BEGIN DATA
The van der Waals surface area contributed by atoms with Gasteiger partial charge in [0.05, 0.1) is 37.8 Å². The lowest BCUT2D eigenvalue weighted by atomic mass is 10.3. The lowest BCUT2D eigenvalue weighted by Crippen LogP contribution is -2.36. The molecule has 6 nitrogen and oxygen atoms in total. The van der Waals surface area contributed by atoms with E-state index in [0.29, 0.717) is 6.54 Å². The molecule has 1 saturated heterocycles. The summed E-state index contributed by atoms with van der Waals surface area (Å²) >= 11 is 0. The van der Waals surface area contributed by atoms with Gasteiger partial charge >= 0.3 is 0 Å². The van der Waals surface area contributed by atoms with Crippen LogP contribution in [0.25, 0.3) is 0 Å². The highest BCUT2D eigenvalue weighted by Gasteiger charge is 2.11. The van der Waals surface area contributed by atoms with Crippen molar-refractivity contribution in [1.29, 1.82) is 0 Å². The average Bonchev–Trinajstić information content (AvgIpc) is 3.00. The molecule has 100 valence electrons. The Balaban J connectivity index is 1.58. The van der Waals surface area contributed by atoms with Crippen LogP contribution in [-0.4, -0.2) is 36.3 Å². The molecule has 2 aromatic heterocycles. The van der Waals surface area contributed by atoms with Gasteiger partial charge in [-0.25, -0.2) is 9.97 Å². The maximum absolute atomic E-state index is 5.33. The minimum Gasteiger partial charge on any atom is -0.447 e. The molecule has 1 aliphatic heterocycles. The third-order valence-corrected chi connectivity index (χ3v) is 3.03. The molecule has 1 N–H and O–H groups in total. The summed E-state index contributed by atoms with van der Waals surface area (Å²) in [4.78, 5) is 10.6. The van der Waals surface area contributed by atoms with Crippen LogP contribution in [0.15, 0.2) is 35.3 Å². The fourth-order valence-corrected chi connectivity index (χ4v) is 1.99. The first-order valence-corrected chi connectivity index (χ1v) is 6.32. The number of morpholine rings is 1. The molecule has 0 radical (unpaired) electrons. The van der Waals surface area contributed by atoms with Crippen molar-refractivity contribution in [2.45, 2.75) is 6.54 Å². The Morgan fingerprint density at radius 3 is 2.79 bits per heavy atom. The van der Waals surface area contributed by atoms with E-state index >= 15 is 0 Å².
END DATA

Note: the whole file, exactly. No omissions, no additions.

The van der Waals surface area contributed by atoms with Gasteiger partial charge in [0.05, 0.1) is 37.8 Å². The lowest BCUT2D eigenvalue weighted by atomic mass is 10.3. The lowest BCUT2D eigenvalue weighted by Crippen LogP contribution is -2.36. The molecule has 6 nitrogen and oxygen atoms in total. The van der Waals surface area contributed by atoms with E-state index in [0.29, 0.717) is 6.54 Å². The molecule has 1 saturated heterocycles. The summed E-state index contributed by atoms with van der Waals surface area (Å²) >= 11 is 0. The van der Waals surface area contributed by atoms with Gasteiger partial charge >= 0.3 is 0 Å². The van der Waals surface area contributed by atoms with Crippen LogP contribution in [0.25, 0.3) is 0 Å². The highest BCUT2D eigenvalue weighted by Gasteiger charge is 2.11. The van der Waals surface area contributed by atoms with Crippen molar-refractivity contribution in [1.29, 1.82) is 0 Å². The average Bonchev–Trinajstić information content (AvgIpc) is 3.00. The molecule has 100 valence electrons. The Balaban J connectivity index is 1.58. The van der Waals surface area contributed by atoms with Crippen LogP contribution in [-0.4, -0.2) is 36.3 Å². The molecule has 2 aromatic heterocycles. The van der Waals surface area contributed by atoms with Gasteiger partial charge in [-0.25, -0.2) is 9.97 Å². The maximum absolute atomic E-state index is 5.33. The minimum Gasteiger partial charge on any atom is -0.447 e. The molecule has 1 aliphatic heterocycles. The third-order valence-corrected chi connectivity index (χ3v) is 3.03. The molecule has 1 N–H and O–H groups in total. The summed E-state index contributed by atoms with van der Waals surface area (Å²) in [4.78, 5) is 10.6. The van der Waals surface area contributed by atoms with Crippen LogP contribution in [0.15, 0.2) is 35.3 Å². The fourth-order valence-corrected chi connectivity index (χ4v) is 1.99. The first-order valence-corrected chi connectivity index (χ1v) is 6.32. The number of morpholine rings is 1. The molecule has 0 radical (unpaired) electrons. The van der Waals surface area contributed by atoms with Crippen molar-refractivity contribution in [2.45, 2.75) is 6.54 Å². The Morgan fingerprint density at radius 3 is 2.79 bits per heavy atom. The van der Waals surface area contributed by atoms with E-state index >= 15 is 0 Å².